1. Annals of a Former World, by John McPhee
In patient, lyrical prose, McPhee takes the reader on a journey through the United States. This volume was initially released as 4 books; each is dedicated to a road trip the writer took with a geologist, monitoring the world next to Eisenhower's great US highways for hints into its geologic past. Annals has this--no edges, idealistic, On the Road for geologists kind of feel (though a little more grownup.) If you're able to fit it in your pack, highly recommended as a company for camping trips.
2. Surely You are Joking, Mr. Feynman, by Richard Feynman
A chain of excerpts from Feynman's life/career, Surely You are Joking is likely the popular science publication I've read the most times, not because it's brief, but because it's at once convincing, understated, and full of crucial scientific concepts. Richard Feynman has an uncanny capability to create physics easily digestible, his lectures are a testament to that and Surely You are Joking is no exception. It really is delightful.
3. A Brief History of Nearly Everything, by Bill Bryson
The 2nd hefty volume to the list, A Short History is packed with almost everything. It requires a look in the science behind lots of things--beauty, cells, development, the universe. Bryson rejects the conventional view of a 'textbook' with this book, making science appear applicable in our everyday lives AND placing this knowledge within the context of the universe--in space and time. Capturing the nooks where science is frequently concentrated AND eliciting the wonder of the wider view is an achievement - - savor it wherever you will get it. Great in audio book format.
4. The Abundance of Life, group of essays by Stephen Jay Gould
The idiosyncratic Gould has written articles in several other science magazines and Natural History for decades and is really one of the very widely read modern science writers. In this group of articles, Gould's exceptionally intellectual, witty, and pin-exact prose describes evolutionary theory, racism or baseball using a scientist's eye, but in ways that engages the layperson. Gould's commitment to science shows in every piece. Delightful.
5. The Canon, by Natalie Angier
I must concur. The Canon is the finest model of her witty prose winding the reader through simple scientific questions with hard responses. Within this book, Angier tackles what she's deemed the fundamental scientific concepts everyone should understand: believing scientifically, chances, calibration, physics, evolutionary biology, chemistry, molecular biology, astronomy and geology. Phew. I need to say--this may have been quite textbook, but because of her writing style, is masterful. I really have had many nonscientist buddy recommend this to me, which is definitely a good hint.
6. Cosmos in a Teacup, by K.C. Cole
Where is it possible to locate a guide that successfully intertwines the area of math, with the concepts of truth and beauty? Universe is just such a novel; K.C.'s most popular and in certain ways seminal volume. Her prose style is somewhat poetic, and in Universe, she proves adept at clarify things like madness or phase transitions are illuminating--not only because you eventually realize some science theory that always look so vague, but because Cole has also given the you a fresh method to consider math and the world along with your new understanding.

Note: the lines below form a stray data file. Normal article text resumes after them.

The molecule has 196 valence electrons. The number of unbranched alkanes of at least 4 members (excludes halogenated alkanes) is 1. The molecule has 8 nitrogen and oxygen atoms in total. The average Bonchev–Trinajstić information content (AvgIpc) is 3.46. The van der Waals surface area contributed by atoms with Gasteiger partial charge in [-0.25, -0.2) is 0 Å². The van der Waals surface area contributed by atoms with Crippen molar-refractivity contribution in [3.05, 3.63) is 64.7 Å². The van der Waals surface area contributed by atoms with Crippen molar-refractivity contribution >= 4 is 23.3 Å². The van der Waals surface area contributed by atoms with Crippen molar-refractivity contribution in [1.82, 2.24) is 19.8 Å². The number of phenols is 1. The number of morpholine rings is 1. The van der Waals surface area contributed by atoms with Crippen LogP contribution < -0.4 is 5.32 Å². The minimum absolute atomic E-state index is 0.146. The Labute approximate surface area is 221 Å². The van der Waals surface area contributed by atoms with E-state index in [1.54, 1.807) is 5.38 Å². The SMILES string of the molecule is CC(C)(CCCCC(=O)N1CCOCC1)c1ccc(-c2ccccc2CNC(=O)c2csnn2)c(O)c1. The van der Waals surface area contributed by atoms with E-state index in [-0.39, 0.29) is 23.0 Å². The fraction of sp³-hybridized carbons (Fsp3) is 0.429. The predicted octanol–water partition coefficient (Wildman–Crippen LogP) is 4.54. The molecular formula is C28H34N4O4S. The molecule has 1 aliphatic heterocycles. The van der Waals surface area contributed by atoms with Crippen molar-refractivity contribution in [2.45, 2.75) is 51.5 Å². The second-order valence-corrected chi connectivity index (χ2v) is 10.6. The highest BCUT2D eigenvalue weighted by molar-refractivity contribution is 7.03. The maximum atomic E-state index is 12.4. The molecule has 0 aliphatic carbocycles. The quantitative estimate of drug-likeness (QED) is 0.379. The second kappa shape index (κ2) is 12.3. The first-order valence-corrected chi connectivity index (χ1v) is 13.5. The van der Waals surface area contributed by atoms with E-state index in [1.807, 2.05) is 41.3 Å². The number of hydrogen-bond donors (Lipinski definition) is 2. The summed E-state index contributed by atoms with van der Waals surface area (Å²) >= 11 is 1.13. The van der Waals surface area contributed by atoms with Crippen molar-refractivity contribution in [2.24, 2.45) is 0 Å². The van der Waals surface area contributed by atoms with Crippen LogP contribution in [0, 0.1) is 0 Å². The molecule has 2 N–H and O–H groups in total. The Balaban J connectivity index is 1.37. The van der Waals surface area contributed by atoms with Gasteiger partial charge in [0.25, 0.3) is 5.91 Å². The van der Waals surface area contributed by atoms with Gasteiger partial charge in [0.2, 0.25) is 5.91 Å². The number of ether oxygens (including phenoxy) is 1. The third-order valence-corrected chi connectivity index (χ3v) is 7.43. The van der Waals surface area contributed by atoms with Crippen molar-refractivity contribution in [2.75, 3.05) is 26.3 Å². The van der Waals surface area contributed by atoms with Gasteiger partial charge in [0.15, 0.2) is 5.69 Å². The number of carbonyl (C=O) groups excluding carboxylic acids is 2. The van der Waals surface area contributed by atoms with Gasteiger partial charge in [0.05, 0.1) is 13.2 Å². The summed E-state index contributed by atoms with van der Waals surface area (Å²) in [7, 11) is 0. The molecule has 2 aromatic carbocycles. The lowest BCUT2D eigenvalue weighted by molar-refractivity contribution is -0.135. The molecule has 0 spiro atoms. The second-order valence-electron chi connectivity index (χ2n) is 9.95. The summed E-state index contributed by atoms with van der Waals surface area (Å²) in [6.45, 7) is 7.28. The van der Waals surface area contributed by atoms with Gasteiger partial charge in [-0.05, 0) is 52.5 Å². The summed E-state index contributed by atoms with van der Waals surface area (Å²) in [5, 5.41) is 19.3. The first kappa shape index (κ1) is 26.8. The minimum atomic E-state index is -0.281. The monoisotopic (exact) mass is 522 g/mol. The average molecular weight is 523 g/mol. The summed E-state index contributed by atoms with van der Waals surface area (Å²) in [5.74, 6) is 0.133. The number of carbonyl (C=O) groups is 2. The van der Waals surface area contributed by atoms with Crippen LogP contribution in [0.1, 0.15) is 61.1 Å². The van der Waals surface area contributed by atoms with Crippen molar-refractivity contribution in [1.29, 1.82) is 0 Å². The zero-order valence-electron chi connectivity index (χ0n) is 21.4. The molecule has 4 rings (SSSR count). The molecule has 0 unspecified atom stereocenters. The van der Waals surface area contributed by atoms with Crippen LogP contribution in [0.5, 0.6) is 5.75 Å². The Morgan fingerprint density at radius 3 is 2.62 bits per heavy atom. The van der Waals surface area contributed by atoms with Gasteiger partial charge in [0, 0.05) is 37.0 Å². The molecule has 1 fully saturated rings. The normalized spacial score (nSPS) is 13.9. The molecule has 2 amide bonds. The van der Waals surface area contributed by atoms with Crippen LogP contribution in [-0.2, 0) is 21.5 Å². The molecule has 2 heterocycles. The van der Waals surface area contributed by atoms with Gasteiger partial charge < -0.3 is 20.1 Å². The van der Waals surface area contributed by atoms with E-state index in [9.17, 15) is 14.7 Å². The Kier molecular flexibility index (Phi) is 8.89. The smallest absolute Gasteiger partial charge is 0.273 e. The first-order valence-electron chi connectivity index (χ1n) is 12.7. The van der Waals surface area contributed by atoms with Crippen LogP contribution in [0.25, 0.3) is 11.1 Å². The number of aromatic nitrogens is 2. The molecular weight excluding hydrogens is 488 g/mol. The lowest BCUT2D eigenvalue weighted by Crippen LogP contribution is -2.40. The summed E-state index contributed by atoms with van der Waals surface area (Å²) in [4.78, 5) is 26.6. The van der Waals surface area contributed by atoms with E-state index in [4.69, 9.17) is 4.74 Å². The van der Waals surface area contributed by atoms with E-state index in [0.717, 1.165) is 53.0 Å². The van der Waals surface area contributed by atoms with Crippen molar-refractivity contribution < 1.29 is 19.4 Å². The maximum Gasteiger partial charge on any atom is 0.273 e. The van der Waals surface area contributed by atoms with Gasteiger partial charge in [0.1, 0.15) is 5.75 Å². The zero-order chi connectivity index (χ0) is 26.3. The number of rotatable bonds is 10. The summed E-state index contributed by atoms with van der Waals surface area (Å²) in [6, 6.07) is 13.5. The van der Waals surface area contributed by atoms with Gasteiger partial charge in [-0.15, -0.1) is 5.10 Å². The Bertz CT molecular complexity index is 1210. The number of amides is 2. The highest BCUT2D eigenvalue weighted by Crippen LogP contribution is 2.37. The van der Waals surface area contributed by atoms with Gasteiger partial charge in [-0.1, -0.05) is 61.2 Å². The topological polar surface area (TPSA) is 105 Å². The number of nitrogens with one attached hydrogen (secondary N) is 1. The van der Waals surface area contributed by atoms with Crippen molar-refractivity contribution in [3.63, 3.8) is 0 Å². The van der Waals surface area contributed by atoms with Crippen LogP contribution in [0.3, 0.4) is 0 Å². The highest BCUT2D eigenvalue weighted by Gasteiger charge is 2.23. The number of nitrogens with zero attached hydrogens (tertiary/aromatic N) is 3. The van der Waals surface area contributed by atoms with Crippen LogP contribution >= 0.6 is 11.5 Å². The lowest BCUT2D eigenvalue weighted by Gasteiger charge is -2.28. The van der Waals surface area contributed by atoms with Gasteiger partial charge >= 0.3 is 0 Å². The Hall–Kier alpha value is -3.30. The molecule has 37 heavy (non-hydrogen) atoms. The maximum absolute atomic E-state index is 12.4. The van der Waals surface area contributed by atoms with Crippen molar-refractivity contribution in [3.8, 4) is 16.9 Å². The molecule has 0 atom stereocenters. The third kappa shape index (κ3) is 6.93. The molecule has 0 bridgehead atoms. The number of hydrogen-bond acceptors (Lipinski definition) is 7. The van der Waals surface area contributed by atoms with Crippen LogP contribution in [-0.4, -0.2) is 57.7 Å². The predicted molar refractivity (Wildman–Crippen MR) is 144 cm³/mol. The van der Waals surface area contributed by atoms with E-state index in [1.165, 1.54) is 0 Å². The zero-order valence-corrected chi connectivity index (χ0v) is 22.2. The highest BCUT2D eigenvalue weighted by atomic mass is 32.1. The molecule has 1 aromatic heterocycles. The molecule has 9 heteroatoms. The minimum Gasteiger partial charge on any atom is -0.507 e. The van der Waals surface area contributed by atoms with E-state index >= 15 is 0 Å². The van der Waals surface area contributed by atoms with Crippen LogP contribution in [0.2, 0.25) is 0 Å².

Packed with advice regarding the history of codes, who figured it all out, and how exactly to break them, this novel has a sort - of James Bond appeal. Various scientists and politicians have acted as codebreakers and codemakers from antiquity until modern day, and codes are becoming more and more important in computer engineering and national security. The tales behind the codes are so fascinating i barely even recognized that i was learning about the math of code theory in the procedure.
7. Enduring Love, by Ian McEwan
Fine, so not everyone would categorize this as a popular science publication, but Illinois include it anyhow. Enduring Love is a fiction book, partly composed from the standpoint of the former scientist, but more significantly, it's really a suspenseful narrative that lets the writer's attitudes towards life bleed through every single page. Ian McEwan is really a well-understand rationalist who considers that science is just as much part of culture as anything else--a position with which I very much empathize. It's a pageturner.
Though scientist James Watson does not have a Stephen Jay Gould command of language and metaphor, The Double Helix still stands as an utterly riveting accounts of the chain of events that lead to the discovery of DNA's construction. In the book, Maurice Wilkens, scientists Watson, Crick, and Rosalind Franklin become fascinating characters in a race to find out what DNA looks like at a molecular level. Each has their own motivations. Each has their particular complications. A fast, easy read.
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Science books can be fun to read, so can learning about famous biologists that helped change the way we look at the world!
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